The Hollywood studio system, humming along with surprising resilience since the Great Depression, spat out 610 movies in 2008, the vast majority feature-length fictional narratives with the same actors, writers, directors, electricians, plotlines, special effects and special effects supervisors as the year before and the year before that. That’s why it’s a system—because the same movies are systematically being made over and over again.
Another six hundred American films will be released this year, and despite their tragic similarities to last year’s crop, almost every single one is being marketed, at great expense, as the newest, biggest, loudest, most exciting, explosive, expletive-filled, multiply orgasmic experience of your life.
Surprise. They’re not. Here’s three reasons why The Taking of Pelham 1 2 3, on the surface a fresh action adventure, is just something old made new again:
1. It is a literal remake. Actually, it’s a remake of a remake of an adaptation of a novel. Morton Freedgood wrote a 1973 paperback thriller, The Taking of Pelham One Two Three, in which four criminals hijack a New York City subway car for a million dollars. It was made into a movie the following year with Robert Shaw as the British lead hijacker, Ryder, and Walter Matthau as a crusty Transit Authority policeman who tries to catch him. Twenty-five years later, it was remade as a television movie. And finally, here it is again, with John Travolta as a more brutish, brutal Ryder, and Denzel Washington as the embattled subway dispatcher on the other side of the radio.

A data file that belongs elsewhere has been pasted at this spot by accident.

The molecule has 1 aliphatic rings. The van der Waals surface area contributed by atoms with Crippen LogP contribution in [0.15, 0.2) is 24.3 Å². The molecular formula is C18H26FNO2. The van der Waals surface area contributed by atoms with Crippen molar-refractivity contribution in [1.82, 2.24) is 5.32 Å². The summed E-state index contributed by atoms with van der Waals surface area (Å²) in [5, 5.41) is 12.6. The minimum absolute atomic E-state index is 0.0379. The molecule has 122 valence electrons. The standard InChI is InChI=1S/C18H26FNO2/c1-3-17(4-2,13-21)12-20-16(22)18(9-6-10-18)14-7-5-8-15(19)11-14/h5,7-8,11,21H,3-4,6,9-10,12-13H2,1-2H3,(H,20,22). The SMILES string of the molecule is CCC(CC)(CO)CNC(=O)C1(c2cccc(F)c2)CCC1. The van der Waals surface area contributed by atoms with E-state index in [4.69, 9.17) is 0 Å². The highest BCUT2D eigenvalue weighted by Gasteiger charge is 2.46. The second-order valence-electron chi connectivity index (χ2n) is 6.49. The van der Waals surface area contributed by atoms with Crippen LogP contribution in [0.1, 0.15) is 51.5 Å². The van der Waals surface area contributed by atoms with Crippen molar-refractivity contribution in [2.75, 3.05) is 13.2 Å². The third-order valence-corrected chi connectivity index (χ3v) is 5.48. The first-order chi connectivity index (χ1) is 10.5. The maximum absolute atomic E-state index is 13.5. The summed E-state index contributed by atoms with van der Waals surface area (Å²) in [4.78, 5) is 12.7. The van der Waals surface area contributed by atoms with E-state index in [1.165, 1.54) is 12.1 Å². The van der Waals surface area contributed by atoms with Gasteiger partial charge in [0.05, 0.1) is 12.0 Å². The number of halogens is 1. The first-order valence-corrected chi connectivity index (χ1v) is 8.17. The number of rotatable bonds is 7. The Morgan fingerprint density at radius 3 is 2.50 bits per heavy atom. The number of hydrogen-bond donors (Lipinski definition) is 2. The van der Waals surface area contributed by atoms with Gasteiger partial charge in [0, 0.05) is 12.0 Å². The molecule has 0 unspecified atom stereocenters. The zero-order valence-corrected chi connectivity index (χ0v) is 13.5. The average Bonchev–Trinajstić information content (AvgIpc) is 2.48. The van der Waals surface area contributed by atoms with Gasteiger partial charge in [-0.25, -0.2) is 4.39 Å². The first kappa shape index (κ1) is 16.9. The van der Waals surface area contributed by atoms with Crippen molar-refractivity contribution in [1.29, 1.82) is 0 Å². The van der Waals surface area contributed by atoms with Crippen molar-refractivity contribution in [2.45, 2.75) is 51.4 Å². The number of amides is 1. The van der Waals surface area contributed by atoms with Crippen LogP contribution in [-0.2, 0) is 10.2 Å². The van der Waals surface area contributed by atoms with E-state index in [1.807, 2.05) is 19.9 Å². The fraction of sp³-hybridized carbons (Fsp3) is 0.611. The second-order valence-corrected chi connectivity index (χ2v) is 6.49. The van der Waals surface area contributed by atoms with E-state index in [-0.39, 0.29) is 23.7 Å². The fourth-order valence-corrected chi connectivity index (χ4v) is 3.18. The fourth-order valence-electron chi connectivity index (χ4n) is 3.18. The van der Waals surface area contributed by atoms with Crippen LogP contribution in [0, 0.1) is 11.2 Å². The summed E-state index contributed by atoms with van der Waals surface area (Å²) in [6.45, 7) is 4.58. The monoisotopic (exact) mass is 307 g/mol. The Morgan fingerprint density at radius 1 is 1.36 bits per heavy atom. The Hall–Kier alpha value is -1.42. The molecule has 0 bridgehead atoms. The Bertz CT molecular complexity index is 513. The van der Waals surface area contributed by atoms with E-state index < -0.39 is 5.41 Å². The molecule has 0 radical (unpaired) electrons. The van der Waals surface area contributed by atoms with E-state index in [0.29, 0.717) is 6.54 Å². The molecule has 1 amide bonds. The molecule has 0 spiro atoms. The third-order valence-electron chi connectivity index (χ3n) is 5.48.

2. It retreads one of the most consistent, tiresome and propagandistic themes of American movies—that the U.S of A. is the greatest country on earth. The head office of the Motion Picture Association of America (MPAA) is two blocks from the White House, with good reason—friends stay close. Washington has always lent Hollywood its weight abroad, because it understands that Denzel is a far more insidious and effective colonizer than an Army division.
During World War II, the government actually commissioned films from top Hollywood directors, like John Ford and Frank Capra. Pelham’s director, Tony Scott, might as well be on the payroll, with films that routinely rhapsodize about America’s strength and spirit. He directed Top Gun (1986)—enough said. An early scene in Crimson Tide (1994) shows a Navy crew—handsome, spruced and patriotic—standing in formation in the rain. It’s great—if it doesn’t make you gag. Deja Vu (2006) was explicitly dedicated to the supposedly heroic people of New Orleans. If surviving a major hurricane constitutes heroism, we need about 2.8 million medals in a hurry.
The Taking of Pelham 1 2 3 features sunset panoramas of the Manhattan skyline and characters who spout post-9/11 drivel like, “Makes you realize what you’re fighting for, doesn’t it?” We get it. You love your country.
3. In addition to being directed by Tony Scott, it stars Denzel Washington. This has happened three times before—in Crimson Tide, Man on Fire (2004) and Deja Vu—although Denzel’s alter ego seems to shrink in stature each time. In Crimson Tide, he was the strapping, brilliant second-in-command of a US Navy nuclear submarine, with the power to annihilate half of Russia. Man on Fire made him an ex-CIA bodyguard who singlehandedly took down a Mexican kidnapping ring. He was a troubled and lonely ATF agent in Deja Vu—at least he still had a gun. His subway dispatcher in Pelham is never in control—under investigation by superiors, under demands by Ryder, he looks to others before making a move.
It’s big, it’s loud and it’s explosive, but you might want to let Pelham 1 2 3 pass you by. There’ll be a new movie next week, right?